Vol.XIX No.XII Pg.7
February 1983

?You Know What ?

Robert F. Turner

Bro. Turner:

Under the heading, "The Meaning of 'By Faith"' the editor of a current journal writes: "'Eternal life' is declared to be ours, by faith; ' justification' is reckoned to us, by faith; 'forgiveness' is counted as ours, by faith; 'righteousness' is imputed to us, by faith. Should any one of these promises be fulfilled in the NOW, in a real sense, then ALL of them would now be a reality instead of "by faith." Reality would swallow up faith." Please comment. Ala.


The writer has confused the object of our faith with the promises conditioned upon faith in that object. Christ is the object of saving faith; we believe in Him — trust Him fully. This trust manifests itself in our submission to His will — the obedience of faith. On this condition, we are promised forgiveness, justification, righteousness, eternal life.

Forgiveness is promised at the point of scriptural baptism (Acts. 2: 38). When one's faith in Christ leads him to fulfill the requirements of such a baptism he has the promise of God that his sins are forgiven. They are NOW forgiven, as opposed to "in promise only" as is seen in Hebrews where the completed process is contrasted with the imperfection of O.T. "remission" which left the conscience burdened (10:1-4, 11-18). Believing my sins are forgiven no more negates the reality of that forgiveness than believing in Christ negates His reality. Forgiveness takes place in the mind of God, and there is no reason to believe I will any more "see" that in eternity than I now "see" it. James McKnight (Apostolical Epistles) takes the future view of Justification — for he considered this a "one time" occurrence. But this basic assumption he did not prove. Abraham "believed God, and it was counted unto him for righteousness" — but this is recorded three times in his life, years apart, and upon the manifestation of his faith in widely different ways (Gen. 15:6; Rom. 4:18-22; Gen. 22:, Jas. 2:21-23). McKnight had to give "justification" a special "theological" meaning, unwarranted by scriptures, to carry his point; and I believe the same is true of those who treat "righteousness" and "forgiveness" in this way.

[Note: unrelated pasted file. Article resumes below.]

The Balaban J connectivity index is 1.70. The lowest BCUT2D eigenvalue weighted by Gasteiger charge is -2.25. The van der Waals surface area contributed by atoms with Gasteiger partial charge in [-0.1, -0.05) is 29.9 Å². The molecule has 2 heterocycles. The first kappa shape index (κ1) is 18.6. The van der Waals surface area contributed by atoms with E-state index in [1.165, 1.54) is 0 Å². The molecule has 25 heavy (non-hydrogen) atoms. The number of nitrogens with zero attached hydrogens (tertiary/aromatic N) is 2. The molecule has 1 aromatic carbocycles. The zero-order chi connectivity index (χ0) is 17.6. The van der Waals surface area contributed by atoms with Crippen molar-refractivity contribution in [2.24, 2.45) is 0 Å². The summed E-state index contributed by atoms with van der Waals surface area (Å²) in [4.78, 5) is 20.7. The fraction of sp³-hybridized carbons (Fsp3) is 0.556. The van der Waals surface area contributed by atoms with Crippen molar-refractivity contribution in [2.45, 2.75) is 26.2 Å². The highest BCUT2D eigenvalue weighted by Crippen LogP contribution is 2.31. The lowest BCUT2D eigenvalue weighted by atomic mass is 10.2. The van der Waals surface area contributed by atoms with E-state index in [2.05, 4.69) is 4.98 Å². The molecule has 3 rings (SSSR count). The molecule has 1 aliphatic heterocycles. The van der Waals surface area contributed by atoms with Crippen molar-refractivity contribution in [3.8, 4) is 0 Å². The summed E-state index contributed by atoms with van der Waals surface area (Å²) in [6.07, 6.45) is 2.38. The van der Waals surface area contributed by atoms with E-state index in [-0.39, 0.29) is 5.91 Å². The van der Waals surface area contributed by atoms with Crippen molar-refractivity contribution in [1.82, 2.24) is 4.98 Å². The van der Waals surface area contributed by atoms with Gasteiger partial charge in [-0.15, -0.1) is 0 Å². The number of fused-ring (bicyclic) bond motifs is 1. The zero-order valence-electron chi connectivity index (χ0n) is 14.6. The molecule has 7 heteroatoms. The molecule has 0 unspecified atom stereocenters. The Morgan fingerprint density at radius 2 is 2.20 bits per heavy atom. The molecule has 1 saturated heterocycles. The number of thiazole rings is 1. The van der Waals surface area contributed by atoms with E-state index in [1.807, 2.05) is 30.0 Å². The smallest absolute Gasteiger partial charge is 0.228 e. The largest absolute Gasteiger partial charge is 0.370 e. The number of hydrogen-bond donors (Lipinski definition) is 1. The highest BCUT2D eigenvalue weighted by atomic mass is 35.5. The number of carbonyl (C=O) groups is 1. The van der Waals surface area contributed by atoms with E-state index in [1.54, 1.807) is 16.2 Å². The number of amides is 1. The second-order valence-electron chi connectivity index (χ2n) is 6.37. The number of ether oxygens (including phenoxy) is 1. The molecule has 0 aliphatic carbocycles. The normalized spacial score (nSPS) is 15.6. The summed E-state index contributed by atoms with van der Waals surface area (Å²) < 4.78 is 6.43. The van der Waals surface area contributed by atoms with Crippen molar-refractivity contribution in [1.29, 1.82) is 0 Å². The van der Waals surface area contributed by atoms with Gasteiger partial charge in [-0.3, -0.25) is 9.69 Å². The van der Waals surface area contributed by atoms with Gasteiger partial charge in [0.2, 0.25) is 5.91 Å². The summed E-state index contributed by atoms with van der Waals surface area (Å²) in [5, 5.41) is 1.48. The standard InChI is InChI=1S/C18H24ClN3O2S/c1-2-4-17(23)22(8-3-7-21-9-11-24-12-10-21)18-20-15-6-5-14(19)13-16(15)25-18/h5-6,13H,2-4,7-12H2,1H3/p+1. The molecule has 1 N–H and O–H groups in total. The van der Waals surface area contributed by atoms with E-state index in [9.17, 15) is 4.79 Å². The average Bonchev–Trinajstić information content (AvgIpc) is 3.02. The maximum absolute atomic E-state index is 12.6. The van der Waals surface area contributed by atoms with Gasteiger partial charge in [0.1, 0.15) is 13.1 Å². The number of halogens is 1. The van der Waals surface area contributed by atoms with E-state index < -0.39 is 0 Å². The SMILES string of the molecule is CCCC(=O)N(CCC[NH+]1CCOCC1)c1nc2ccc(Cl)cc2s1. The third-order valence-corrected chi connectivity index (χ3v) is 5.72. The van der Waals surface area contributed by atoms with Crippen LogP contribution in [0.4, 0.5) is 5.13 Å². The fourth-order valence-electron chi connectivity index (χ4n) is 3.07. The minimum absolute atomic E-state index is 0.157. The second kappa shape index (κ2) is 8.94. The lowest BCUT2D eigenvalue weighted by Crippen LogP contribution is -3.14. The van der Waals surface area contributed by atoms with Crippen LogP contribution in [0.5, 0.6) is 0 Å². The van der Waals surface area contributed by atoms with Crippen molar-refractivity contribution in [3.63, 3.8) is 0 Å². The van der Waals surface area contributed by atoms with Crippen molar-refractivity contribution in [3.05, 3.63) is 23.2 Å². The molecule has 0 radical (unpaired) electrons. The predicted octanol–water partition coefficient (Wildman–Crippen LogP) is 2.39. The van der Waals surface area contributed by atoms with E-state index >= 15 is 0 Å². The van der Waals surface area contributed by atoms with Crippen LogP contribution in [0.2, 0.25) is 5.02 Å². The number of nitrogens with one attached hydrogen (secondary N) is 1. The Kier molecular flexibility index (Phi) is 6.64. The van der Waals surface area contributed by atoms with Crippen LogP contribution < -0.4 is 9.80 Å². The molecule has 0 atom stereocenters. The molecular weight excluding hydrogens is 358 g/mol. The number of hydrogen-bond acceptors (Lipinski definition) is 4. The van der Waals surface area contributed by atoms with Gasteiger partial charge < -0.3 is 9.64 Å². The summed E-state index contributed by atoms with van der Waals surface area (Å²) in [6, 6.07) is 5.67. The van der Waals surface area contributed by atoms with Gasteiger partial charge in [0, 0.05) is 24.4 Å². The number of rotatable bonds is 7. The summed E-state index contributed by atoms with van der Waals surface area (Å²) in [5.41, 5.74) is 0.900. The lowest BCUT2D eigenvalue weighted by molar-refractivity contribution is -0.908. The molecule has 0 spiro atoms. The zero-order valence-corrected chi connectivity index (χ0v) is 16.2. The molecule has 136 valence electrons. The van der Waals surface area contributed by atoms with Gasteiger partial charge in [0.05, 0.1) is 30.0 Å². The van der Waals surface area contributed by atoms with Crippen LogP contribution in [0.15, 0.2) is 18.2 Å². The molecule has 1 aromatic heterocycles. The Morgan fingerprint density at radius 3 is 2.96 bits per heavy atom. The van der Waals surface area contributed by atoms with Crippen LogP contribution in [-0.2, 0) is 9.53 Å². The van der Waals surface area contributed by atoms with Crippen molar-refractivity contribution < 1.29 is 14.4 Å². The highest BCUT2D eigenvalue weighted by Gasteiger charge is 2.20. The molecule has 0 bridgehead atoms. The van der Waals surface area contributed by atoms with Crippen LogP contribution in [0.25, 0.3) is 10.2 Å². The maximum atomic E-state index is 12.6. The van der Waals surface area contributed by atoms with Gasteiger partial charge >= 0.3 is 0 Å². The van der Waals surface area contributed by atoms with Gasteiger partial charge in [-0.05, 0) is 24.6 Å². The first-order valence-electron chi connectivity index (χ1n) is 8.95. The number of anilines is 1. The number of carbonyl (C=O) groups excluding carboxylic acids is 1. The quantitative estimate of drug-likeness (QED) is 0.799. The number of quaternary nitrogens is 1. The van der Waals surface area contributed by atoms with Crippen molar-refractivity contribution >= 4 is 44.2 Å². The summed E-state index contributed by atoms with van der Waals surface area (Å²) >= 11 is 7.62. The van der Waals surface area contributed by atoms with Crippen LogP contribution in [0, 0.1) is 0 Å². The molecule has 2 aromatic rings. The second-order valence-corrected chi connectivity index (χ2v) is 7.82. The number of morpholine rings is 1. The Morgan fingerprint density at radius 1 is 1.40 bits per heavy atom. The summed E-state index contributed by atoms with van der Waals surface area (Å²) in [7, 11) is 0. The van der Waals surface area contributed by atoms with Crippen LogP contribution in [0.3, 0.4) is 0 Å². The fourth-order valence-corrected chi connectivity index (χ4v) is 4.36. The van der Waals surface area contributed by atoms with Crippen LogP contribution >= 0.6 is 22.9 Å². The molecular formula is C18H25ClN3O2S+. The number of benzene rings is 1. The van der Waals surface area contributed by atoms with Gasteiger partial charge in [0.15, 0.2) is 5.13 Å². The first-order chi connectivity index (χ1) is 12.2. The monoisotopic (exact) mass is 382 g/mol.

"Eternal Life" is built of words used with reference to God's "eternal" nature — to man's eternal home, the eternal nature of God's Spirit, etc. (Rom. 6:23; 16:26; 2 Cor. 5:1; Heb. 9:14) Interminable duration is the prominent idea; and in this sense it follows final judgment. But there seems to be a qualitative sense also, by which one who abides in Christ is said to "have" eternal life.

Saving faith, the condition upon which we are promised salvation, is our motivation for action. The walls of Jericho were no less thrown down "by faith" after it happened, than before it happened (Heb. 11:30). Joshua believed in God, not in the walls. Our faith is in Christ, hence in His word; and when that word says some, upon "washing" were "sanctified" and were "justified" (1 Cor. 6:11) we can accept that as having taken place.